Maintenance / Spousal support

How do I know if I qualify for maintenance?

In a divorce, one spouse may request maintenance, also known as alimony, from the other spouse. In determining whether a spouse should be awarded maintenance, the court considers several factors, including: the income and property of both parties; the duration of the marriage; the age and health of both parties; the ability of the spouse seeking maintenance to become self-supporting; which spouse has custody of the children; and whether one spouse contributed to the other spouse’s career or education. Due to these considerations, it is difficult to be awarded maintenance when the length of the marriage was short, the parties are relatively young and healthy, or if the other spouse earns a low income and has little property. Maintenance is usually ordered for a set period of time to give the person a chance to become self-sufficient.

The key factors the court looks for in determining an award of maintenance are pursuant to the provisions of Section 236, Part B, Subdivisions 1 and 6 of New York’s Domestic Relations Law, wherein, among other things, is set forth the definition of maintenance, and a married person’s right to temporary, pendente lite, and permanent maintenance in such amount as justice requires, having regard for the standard of living of the parties established during the marriage, and, more particularly, the factors to be considered by courts when considering the issue of maintenance, which may include, among other factors, the following:

  1. The age and health of the parties;
  2. The present or future earning capacity of the parties, including a history of limited participation in the workforce;
  3. The need of one party to incur education or training expenses;
  4. The termination of a child support award before the termination of the maintenance award when the calculation of maintenance was based upon child support being awarded and which resulted in a maintenance award lower than it would have been had child support not been awarded;
  5. The wasteful dissipation of marital property, including transfers or encumbrances made in contemplation of a matrimonial action without fair consideration;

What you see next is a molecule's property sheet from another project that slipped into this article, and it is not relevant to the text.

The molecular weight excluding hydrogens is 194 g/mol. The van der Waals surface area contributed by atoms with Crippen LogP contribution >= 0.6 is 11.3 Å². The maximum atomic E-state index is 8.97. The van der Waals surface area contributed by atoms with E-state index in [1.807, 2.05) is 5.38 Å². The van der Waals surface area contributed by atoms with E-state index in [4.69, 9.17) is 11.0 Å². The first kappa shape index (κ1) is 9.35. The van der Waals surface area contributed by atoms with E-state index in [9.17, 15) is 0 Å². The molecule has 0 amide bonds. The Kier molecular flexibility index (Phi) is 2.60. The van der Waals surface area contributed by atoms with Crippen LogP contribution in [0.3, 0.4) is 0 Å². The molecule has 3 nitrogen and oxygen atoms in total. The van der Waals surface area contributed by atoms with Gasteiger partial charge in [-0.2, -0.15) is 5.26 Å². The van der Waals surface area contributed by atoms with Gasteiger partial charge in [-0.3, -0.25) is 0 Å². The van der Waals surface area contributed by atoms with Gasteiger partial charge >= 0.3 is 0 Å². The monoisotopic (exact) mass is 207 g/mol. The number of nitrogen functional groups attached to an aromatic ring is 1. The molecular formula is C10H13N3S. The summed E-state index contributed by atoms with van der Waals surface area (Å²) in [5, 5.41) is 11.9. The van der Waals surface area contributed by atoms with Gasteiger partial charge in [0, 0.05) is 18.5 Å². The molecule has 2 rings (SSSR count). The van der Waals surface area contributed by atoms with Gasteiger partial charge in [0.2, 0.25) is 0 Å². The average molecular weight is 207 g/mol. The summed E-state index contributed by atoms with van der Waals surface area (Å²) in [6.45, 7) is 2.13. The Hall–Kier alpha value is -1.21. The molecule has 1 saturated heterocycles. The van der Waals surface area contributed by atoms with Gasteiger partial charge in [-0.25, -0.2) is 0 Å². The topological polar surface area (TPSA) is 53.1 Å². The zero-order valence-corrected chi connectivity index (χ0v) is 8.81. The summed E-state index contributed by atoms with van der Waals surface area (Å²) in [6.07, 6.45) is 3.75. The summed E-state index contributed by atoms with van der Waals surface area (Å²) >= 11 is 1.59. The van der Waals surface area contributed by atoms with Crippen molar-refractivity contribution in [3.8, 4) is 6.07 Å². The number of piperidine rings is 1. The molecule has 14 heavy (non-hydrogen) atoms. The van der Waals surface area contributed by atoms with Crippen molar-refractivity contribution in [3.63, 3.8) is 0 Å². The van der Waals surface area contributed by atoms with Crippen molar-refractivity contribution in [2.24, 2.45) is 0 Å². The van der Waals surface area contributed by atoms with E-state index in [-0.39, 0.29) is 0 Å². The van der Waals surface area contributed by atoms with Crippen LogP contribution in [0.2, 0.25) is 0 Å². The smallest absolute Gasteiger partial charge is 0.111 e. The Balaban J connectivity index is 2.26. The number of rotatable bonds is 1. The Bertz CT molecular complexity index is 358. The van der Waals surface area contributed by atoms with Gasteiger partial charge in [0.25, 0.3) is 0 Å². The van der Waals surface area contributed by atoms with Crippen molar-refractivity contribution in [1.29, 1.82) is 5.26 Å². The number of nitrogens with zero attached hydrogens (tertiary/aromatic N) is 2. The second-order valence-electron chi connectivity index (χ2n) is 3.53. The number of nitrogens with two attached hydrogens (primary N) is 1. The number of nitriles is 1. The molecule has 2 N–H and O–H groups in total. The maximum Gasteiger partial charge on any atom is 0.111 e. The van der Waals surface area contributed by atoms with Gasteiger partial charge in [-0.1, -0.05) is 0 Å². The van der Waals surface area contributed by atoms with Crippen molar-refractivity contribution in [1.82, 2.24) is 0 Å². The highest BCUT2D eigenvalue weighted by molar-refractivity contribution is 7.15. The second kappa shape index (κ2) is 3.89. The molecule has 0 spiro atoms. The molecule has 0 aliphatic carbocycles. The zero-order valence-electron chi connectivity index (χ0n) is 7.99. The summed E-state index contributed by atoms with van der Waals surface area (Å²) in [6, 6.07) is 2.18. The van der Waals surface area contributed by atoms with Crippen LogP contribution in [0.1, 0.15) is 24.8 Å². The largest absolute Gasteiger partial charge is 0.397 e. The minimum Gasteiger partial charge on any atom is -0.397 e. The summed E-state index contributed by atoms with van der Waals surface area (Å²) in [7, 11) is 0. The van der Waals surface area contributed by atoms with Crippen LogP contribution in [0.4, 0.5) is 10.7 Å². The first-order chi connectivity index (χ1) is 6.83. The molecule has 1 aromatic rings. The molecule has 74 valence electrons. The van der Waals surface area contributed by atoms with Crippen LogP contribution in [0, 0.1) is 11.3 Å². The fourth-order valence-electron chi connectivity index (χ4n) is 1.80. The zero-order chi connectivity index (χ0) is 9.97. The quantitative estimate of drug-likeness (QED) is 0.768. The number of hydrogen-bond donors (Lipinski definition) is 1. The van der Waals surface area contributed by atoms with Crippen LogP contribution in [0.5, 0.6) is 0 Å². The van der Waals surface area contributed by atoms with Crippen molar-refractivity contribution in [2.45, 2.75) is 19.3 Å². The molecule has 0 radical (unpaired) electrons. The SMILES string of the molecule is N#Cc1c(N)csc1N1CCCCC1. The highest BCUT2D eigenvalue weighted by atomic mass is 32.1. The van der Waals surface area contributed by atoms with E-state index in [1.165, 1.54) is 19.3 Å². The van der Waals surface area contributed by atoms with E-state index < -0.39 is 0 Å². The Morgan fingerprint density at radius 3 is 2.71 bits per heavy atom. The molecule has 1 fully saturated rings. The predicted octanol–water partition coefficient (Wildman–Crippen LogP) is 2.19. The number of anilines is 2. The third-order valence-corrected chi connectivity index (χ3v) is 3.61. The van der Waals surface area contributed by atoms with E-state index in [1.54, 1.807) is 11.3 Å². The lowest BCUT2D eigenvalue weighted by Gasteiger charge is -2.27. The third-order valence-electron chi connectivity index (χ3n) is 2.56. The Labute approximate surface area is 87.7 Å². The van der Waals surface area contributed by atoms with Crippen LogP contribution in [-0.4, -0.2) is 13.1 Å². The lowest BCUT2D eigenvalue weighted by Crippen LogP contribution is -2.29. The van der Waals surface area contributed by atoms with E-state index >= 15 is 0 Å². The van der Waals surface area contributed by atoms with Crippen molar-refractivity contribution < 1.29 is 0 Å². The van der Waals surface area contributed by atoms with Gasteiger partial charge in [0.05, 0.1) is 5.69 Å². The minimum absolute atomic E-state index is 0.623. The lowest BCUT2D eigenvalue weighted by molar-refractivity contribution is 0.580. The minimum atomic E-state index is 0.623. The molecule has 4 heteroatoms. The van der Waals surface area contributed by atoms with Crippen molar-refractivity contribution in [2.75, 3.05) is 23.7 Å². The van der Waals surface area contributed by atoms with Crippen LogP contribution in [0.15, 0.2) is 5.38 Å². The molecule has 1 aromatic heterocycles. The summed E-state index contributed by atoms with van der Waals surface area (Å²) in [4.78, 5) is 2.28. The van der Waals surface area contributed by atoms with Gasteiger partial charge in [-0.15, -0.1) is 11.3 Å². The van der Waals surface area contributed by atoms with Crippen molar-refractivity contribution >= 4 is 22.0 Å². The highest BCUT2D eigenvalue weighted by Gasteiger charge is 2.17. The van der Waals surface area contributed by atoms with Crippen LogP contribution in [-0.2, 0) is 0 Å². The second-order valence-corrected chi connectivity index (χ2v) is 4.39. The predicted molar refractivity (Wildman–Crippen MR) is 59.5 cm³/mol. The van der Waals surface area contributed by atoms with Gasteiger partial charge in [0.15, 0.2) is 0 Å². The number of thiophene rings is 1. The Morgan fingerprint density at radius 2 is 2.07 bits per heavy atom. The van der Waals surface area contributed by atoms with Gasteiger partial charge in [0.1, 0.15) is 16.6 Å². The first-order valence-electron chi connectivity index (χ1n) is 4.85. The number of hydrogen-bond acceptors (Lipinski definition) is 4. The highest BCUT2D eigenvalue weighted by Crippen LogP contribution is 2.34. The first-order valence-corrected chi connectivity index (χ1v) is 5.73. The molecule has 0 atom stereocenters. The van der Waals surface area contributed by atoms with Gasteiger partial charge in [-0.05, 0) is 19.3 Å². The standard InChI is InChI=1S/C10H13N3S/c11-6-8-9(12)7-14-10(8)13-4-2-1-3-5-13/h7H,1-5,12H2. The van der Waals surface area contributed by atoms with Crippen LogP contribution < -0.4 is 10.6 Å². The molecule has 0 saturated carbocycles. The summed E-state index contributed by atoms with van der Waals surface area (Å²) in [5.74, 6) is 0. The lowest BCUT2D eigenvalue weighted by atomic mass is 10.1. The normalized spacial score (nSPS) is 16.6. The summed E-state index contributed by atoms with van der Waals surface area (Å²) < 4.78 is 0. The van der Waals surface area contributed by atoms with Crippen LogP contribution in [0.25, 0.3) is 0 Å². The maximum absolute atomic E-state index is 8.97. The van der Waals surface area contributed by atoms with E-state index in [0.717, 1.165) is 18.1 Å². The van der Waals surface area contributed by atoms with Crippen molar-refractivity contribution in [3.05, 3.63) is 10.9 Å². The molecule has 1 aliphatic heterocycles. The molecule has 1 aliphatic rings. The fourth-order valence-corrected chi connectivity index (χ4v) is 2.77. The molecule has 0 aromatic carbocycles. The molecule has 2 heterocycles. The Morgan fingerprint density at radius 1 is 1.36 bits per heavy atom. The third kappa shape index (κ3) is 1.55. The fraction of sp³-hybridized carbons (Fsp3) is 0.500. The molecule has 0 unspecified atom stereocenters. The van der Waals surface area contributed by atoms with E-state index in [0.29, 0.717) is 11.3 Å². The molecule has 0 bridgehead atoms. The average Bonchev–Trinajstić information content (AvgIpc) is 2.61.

6. The existence and duration of a pre-marital joint household or a pre-divorce separate household;
  7. Acts by one party against another that have inhibited or continue to inhibit a party’s earning capacity or ability to obtain meaningful employment. Such acts include but are not limited to acts of domestic violence as provided in section four hundred fifty-nine-a of the social services law;
  8. The availability and cost of medical insurance for the parties;
  9. The care of children or stepchildren, disabled adult children or stepchildren, elderly parents or in-laws provided during the marriage that inhibits a party’s earning capacity;
  10. The tax consequences to each party;
  11. The standard of living of the parties established during the marriage;
  12. The reduced or lost earning capacity of the payee as a result of having foregone or delayed education, training, employment or career opportunities during the marriage;
  13. The equitable distribution of marital property and the income or imputed income on the assets so distributed;
  14. The contributions and services of the payee as a spouse, parent, wage earner and homemaker and to the career or career potential of the other party;
  15. Any other factor which the parties or the Court shall expressly find to be just and proper.

In determining the amount of maintenance that shall be paid, the Courts are guided by the Maintenance Guidelines Law (Chapter 269, Laws of 2015), pursuant to which there is an obligation upon Courts in a matrimonial action to award the guideline amount of maintenance on income up to $192,000 to be paid by the party with the higher income (the maintenance payor) to the party with the lower income (the maintenance payee) according to a formula, unless the parties agree otherwise or waive this right. The parties have been further advised of the following:

  1. Depending on the incomes of the parties, the obligation might fall on either the Plaintiff or Defendant in the action.
  2. There are two formulas to determine the amount of the obligation. If the parties do not have children, the higher formula will apply. If there are children of the marriage, the lower formula will apply, but only if the maintenance payor is paying child support to the other spouse who has the children as the custodial parent. Otherwise the higher formula will apply. The two formulas are set forth as follows:
    Lower Formula
    I-Multiply Maintenance Payor’s Income by 20% .
    2- Multiply Maintenance Payee’s Income by 25% .
    Subtract Line 2 from Line I: = Result 1
    Subtract Maintenance Payee’s Income from 40 % of Combined Income* = Result 2.
    Enter the lower of Result 2 or Result 1, but if less than or equal to zero, enter zero.
    Higher Formula
    l-Multiply Maintenance Payor’s Income by 30%
    2- Multiply Maintenance Payee’s Income by 20%
    Subtract Line 2 from Line 1 = Result 1
    Subtract Maintenance Payee’s Income from 40 % of Combined Income*= Result 2
    Enter the lower of Result 2 or Result 1, but if less than or equal to zero, enter zero
    *Combined Income equals Maintenance Payor’s Income up to $184,000 plus Maintenance Payee’s Income
    Under either formula, the Court will determine how long maintenance will be paid in accordance with the statute which, among other things, takes into account the length of time that the parties have been married.